TABLE 1
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Table 1. qRT-PCR primer sequences.

Statistical Analyses

All data are presented as the means ± standard deviation from at least three independent experiments. Statistical significance was assessed by the Student’s t-test. Differences were considered to be significant when P < 0.05 (), and strongly significant when P < 0.01 (∗∗), and P < 0.001 (∗∗∗).

Results

TRAF3 Is Required for an Efficient Activation of NF-κB Mediated by Tax

It has been shown that ATL cells exhibit high expression levels of NIK, a positive regulator of the NF-κB pathway and that NIK turnover is regulated by protein complexes that contain the E3 ubiquitin ligase TRAF3 (Chan and Greene, 2012). Based on our previous data showing that TRAF3 interacts with both Tax-1 and Tax-2 (Diani et al., 2015), we investigated the contribution of TRAF3 in the modulation of NF-κB mediated by the viral regulatory proteins. We produced TRAF3-KO HEK293T cell lines introducing insertion/deletion (indel) mutations by transfection of TRAF3 RNA-guided Cas9 nuclease expressing plasmid. TRAF3-KO clones were first characterized for their ability to activate an NF-κB promoter. Using the luciferase reporter assay, we first found that in the absence of any stimulus, the basal NF-κB promoter activity was increased 50 folds in TRAF3-KO cell lines as compared to wild type cells (WT) (Figure 1A). The luciferase activity was restored by the rescue of TRAF3 expression in transfected TRAF3-KO cells (Figure 1B). The basal activation of NF-κB in TRAF3-KO cells was further confirmed by analyzing IκB protein level. As expected, we measured a reduced amount of IκB (30% decrease) in TRAF3-KO cells as compared to WT cells (Figure 1C). When the basal endogenous p65 distribution was analyzed in TRAF3-KO cells, the presence of p65 in the nucleus, even if limited to a weak signal, was observed (Figure 1D). The mean brightness ratio of the nuclear p65 staining was increased 1.5 fold in the TRAF3-KO cells compared to the WT. This indicates that the canonical NF-κB pathway is constitutively although partially activated in the absence of TRAF3. To define if the alternative NF-κB pathway is also activated in the absence of TRAF3, the processing of the p100 protein was analyzed. As shown in Figure 1E, accumulation of p52 was detectable in the TRAF3-KO cell line, but not in the WT cells. These results showing that the depletion of TRAF3 enables detectable translocation of p65 into the nucleus, as well as p100 processing, suggest that both the canonical and non-canonical NF-κB may be partially activated.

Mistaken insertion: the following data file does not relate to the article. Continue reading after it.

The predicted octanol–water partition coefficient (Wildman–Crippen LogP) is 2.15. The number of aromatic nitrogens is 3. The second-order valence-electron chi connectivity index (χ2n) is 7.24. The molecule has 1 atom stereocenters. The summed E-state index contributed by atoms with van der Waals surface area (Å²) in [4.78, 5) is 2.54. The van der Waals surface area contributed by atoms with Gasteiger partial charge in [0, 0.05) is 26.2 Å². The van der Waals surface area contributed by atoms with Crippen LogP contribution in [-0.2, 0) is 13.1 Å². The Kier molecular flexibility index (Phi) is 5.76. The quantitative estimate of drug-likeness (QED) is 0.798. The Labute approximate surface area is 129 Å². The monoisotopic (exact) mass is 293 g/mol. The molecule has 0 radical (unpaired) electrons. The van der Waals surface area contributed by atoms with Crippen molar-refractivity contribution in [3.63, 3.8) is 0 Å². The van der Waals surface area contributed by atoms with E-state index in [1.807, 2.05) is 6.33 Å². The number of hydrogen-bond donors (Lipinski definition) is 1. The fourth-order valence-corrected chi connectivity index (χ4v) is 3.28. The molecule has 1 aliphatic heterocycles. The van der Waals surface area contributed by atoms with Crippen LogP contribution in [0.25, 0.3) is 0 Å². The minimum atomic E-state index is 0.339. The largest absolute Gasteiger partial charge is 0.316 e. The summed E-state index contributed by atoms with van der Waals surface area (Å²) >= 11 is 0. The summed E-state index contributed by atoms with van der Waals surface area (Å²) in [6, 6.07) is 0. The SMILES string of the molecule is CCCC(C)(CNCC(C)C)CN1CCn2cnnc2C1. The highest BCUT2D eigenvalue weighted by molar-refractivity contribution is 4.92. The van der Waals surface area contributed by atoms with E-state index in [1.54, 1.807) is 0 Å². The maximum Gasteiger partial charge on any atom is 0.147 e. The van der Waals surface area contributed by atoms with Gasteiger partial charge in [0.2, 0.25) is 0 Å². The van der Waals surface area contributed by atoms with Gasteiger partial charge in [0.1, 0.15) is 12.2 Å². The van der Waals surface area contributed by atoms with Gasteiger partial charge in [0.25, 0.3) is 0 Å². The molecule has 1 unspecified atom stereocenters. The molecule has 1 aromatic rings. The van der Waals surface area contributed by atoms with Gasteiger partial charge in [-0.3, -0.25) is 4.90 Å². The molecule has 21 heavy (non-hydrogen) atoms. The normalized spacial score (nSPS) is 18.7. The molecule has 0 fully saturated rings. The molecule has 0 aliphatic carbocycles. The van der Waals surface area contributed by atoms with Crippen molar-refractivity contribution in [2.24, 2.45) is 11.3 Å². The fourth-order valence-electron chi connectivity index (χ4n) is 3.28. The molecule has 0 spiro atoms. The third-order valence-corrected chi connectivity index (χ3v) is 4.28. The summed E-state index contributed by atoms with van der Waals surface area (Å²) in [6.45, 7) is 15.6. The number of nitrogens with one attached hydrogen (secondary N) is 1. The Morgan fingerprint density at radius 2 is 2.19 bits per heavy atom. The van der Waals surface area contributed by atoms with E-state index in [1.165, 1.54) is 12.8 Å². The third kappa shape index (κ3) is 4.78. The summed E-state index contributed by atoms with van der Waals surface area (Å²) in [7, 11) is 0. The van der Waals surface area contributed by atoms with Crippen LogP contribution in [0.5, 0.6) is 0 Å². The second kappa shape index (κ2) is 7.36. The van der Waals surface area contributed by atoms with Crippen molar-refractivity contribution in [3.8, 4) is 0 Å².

FIGURE 1